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Verify error does not cause failed file to be backed up at next run?

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Retrospect 11.5 on Win7x64 Pro.  I ran a verify which found an error on one file

        Backup Set format inconsistency: 5 at 459,277,423,255
        [*] Xca::ArxExec: FASIG_TAIL's nodeid=63,453; expecting fileno=63,443 for 20120623-10775.CR2

I then ran a backup, expecting the file to be re-backed up, but it does not appear in the session contents. 

 

IMHO a file that fails on verify should be marked in the catalog to be re-backed up the next time a backup is run.  How do I force Retrospect to backup the file again?

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As far as forcing Retrospect to backup the file again, how about trivially renaming the file?  According to Ash7 in this thread, that would cause Retrospect to back it up again.  Then jhg could rename the file back to its original name, which would cause Retrospect to back the file up a second time.

 

IMHO the feature jhg is proposing would require Retrospect to scan the entire Catalog File for each Source drive backup, looking for the "failed on verify" mark.  That would effectively negate the use of Instant Scan, thus slowing down backups.  I don't think many administrators who use Retrospect to backup multiple Source drives within a limited time window would want to make that tradeoff.

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I don't think there is any way to know which file it is from just reading the log, so you can't just rename it.

 

I would try to recreate/rebuild the catalog file (not just repair it). The next backup should backup the file in question.

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As far as forcing Retrospect to backup the file again, how about trivially renaming the file?  According to Ash7 in this thread, that would cause Retrospect to back it up again.  Then jhg could rename the file back to its original name, which would cause Retrospect to back the file up a second time.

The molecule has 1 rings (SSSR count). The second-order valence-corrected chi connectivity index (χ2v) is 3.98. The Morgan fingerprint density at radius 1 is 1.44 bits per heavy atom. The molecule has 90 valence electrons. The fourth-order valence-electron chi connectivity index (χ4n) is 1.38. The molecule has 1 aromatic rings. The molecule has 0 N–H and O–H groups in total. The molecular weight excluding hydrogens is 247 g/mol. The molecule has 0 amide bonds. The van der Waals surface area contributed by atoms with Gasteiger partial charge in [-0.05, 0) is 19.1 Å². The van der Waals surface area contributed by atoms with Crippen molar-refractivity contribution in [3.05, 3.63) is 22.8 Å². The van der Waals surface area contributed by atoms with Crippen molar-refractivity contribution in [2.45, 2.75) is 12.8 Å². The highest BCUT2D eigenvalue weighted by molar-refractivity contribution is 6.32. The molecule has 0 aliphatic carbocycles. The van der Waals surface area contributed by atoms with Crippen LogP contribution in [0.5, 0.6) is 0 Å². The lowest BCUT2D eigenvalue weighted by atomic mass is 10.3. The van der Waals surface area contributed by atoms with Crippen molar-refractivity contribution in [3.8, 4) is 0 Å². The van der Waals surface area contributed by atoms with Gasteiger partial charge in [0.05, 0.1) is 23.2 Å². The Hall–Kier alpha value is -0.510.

IMHO the feature jhg is proposing would require Retrospect to scan the entire Catalog File for each Source drive backup, looking for the "failed on verify" mark.  That would effectively negate the use of Instant Scan, thus slowing down backups.  I don't think many administrators who use Retrospect to backup multiple Source drives within a limited time window would want to make that tradeoff.

 

I'm not sure I understand why this would slow things down.  As it currently operates, Retrospect has to scan the source directory and build a in-memory representation of the state of each file. That model is then matched to the catalog to see which files have changed and need to be backed up.  All the verify has to do is set a flag on the file in the catalog so that next time a backup is run that file is considered "changed".

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I don't think there is any way to know which file it is from just reading the log, so you can't just rename it.

 

I would try to recreate/rebuild the catalog file (not just repair it). The next backup should backup the file in question.

 

Lennart Thelander, you are of course correct; the error message in post #1 doesn't show a file name.  However "20120623-10775.CR2" in the second line of the error message looks as if it starts with a date.  I suggest jhg, if it's feasible, check the Source disk(s) backed up onto that Backup Set for files created or modified on that date or just earlier, and then trivially rename them—possibly by appending "20120623".  I haven't used Windows for about 13 years, so I'll leave the technicalities to jhg.

 

In addition, Lennart Thelander, back in 2013 you suggested that cgtyoder repeatedly Repair his/her Catalog File rather than Rebuild it to fix a similar error.  At that time you were using Retrospect Windows; has something in the intervening years made you change your recommendation?

 

I'm not sure I understand why this would slow things down.  As it currently operates, Retrospect has to scan the source directory and build a in-memory representation of the state of each file. That model is then matched to the catalog to see which files have changed and need to be backed up.  All the verify has to do is set a flag on the file in the catalog so that next time a backup is run that file is considered "changed".